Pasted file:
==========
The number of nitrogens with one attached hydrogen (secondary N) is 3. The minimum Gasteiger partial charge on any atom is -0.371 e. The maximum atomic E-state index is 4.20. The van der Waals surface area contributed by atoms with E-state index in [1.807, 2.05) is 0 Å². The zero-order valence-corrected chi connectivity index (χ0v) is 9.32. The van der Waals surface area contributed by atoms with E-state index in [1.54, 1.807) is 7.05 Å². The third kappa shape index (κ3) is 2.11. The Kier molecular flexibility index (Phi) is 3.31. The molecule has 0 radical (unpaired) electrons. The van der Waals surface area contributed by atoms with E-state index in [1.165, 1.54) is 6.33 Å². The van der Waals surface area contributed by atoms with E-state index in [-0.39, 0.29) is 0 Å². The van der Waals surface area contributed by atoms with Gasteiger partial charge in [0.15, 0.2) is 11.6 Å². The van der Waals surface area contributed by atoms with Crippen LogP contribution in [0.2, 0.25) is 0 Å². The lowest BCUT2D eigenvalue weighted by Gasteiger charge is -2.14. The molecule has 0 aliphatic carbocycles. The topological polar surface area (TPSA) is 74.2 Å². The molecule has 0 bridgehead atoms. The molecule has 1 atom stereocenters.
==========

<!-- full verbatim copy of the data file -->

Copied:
The number of nitrogens with one attached hydrogen (secondary N) is 3. The minimum Gasteiger partial charge on any atom is -0.371 e. The maximum atomic E-state index is 4.20. The van der Waals surface area contributed by atoms with E-state index in [1.807, 2.05) is 0 Å². The zero-order valence-corrected chi connectivity index (χ0v) is 9.32. The van der Waals surface area contributed by atoms with E-state index in [1.54, 1.807) is 7.05 Å². The third kappa shape index (κ3) is 2.11. The Kier molecular flexibility index (Phi) is 3.31. The molecule has 0 radical (unpaired) electrons. The van der Waals surface area contributed by atoms with E-state index in [1.165, 1.54) is 6.33 Å². The van der Waals surface area contributed by atoms with E-state index in [-0.39, 0.29) is 0 Å². The van der Waals surface area contributed by atoms with Gasteiger partial charge in [0.15, 0.2) is 11.6 Å². The van der Waals surface area contributed by atoms with Crippen LogP contribution in [0.2, 0.25) is 0 Å². The lowest BCUT2D eigenvalue weighted by Gasteiger charge is -2.14. The molecule has 0 aliphatic carbocycles. The topological polar surface area (TPSA) is 74.2 Å². The molecule has 0 bridgehead atoms. The molecule has 1 atom stereocenters.